GPs will not have to pay for rising employer pension contributions
GP partners will not have to bear any extra costs associated with the increase in the employer pension contributions, NHS England has said.
The announcement comes as part of the new five-year GP contract, published today, which guaranteed that any increases in employer superannuation contributions will be ‘fully funded’.
In December, the Department of Health and Social Care suggested to increase the employer contribution rate from 14.3% to 20.6% from April 2019, as part of proposals to change NHS pension scheme regulations.
This means the average GP practice would have had to pay around £50,000 a year to cover the rate rise for all their staff.
However, the new GP contract has now said: 'Rises in employer superannuation contributions will be fully funded.'
'The Government [is] committed to provide additional funding for the full costs arising from this actuarial revaluation for the NHS in England. General Practice will not have to bear any additional costs,' it added.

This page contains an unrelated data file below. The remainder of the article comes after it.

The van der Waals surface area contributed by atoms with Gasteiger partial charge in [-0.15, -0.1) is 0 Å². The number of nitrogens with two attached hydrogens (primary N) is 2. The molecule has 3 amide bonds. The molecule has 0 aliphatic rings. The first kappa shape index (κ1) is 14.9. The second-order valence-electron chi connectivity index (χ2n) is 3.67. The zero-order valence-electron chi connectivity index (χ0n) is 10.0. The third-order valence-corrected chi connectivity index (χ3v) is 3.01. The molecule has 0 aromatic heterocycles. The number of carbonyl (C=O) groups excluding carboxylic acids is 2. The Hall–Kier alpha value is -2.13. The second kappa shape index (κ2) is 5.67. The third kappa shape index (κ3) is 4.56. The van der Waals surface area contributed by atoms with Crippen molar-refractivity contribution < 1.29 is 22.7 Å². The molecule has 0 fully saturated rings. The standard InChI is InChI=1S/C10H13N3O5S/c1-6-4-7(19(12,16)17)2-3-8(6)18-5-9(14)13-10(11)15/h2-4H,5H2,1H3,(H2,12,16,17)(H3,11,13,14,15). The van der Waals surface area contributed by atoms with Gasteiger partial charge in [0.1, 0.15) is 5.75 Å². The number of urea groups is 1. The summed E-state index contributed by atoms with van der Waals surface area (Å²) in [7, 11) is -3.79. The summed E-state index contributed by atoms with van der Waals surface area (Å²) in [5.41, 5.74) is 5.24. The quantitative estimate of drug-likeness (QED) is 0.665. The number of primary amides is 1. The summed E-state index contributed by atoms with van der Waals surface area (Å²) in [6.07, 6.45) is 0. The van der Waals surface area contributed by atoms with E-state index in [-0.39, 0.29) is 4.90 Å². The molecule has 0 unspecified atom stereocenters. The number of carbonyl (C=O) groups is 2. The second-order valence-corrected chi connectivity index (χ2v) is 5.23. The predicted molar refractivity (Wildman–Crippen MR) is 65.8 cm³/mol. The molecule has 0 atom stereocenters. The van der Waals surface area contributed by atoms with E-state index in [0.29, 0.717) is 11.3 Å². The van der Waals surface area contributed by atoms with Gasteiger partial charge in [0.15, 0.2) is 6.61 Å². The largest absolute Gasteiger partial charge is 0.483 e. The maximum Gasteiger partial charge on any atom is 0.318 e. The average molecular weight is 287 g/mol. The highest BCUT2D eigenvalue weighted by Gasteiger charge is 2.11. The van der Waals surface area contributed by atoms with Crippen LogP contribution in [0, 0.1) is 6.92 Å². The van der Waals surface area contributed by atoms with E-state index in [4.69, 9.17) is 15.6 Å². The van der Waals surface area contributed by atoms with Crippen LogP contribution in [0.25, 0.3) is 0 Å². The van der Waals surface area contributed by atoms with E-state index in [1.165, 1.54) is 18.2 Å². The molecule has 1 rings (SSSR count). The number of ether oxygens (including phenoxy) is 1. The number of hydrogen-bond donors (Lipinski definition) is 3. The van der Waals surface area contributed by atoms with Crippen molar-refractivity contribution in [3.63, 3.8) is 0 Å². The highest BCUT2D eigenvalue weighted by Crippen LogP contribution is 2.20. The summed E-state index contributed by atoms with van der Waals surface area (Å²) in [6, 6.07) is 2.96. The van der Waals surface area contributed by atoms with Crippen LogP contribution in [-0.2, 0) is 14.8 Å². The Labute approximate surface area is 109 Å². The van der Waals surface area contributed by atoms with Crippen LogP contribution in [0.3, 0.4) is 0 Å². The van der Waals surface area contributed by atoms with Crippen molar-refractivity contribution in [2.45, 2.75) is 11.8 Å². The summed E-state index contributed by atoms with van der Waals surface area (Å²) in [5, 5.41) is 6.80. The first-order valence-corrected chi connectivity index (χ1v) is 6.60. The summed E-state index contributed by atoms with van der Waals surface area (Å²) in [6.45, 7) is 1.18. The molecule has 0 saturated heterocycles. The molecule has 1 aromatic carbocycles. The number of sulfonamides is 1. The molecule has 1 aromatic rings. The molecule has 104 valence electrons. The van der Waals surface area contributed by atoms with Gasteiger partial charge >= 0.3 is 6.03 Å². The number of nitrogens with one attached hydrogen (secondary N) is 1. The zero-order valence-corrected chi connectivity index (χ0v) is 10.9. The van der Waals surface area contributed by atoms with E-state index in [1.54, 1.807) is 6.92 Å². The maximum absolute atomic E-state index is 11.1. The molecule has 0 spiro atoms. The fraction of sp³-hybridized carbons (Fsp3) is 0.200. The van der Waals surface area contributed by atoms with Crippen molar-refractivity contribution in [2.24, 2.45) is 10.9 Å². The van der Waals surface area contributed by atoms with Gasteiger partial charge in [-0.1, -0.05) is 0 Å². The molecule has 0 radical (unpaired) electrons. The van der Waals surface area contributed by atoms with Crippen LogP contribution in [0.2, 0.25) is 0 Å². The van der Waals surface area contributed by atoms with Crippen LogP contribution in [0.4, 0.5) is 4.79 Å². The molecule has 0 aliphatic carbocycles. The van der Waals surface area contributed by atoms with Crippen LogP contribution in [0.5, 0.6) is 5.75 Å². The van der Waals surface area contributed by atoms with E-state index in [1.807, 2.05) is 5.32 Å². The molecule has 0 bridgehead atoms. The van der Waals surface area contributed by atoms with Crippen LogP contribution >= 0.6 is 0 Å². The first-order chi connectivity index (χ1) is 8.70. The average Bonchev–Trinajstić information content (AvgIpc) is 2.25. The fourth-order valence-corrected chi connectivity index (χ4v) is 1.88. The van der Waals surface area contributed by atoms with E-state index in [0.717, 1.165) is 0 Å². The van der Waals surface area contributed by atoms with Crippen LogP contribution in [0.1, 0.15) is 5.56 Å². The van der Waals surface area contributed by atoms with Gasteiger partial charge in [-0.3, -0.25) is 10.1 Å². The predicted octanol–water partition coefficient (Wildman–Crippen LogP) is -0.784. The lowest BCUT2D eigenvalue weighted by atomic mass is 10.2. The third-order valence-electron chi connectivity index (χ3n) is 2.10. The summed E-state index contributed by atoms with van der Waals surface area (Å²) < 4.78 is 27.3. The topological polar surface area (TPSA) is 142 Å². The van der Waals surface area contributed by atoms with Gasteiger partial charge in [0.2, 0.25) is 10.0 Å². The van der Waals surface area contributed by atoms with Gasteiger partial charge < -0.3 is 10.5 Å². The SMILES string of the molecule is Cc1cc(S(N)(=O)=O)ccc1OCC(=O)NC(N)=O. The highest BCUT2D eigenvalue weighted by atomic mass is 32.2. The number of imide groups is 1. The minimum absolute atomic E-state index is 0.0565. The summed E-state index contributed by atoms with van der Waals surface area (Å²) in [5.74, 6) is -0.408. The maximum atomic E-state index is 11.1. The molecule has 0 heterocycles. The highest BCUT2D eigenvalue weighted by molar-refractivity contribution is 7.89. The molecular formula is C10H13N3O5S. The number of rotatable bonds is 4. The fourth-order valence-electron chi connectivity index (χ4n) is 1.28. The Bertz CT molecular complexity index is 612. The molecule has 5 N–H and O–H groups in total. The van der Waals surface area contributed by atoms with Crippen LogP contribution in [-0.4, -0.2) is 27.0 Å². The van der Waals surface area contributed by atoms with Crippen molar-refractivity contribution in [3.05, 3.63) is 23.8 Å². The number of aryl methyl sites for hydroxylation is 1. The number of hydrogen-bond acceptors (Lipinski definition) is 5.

In June, Prime Minister Theresa May announced the Government will be providing an additional £1.25bn per year from 2019/20 to 2023/24, alongside the £20.4bn for the NHS, to 'cover a specific pensions pressure'.
Although the BMA could not confirm whether this funding relates to the increased employer contributions, it did clarify that the additional money to cover the employer contributions will not come out of the global sum.
Another announcements in the GP contract is that the BMA and NHS England will put forward ‘joint proposals’ to the Government to address the issues GPs face with their annual pensions allowance.
In 2016, the amount GPs were allowed to save into their pension before incurring a tax charge was reduced, from £1.25m to £1m. This led to many GPs seeing little benefit in continuing to pay into their fund, and NHS England heard anecdotal evidence GPs retired early to avoid the new rules.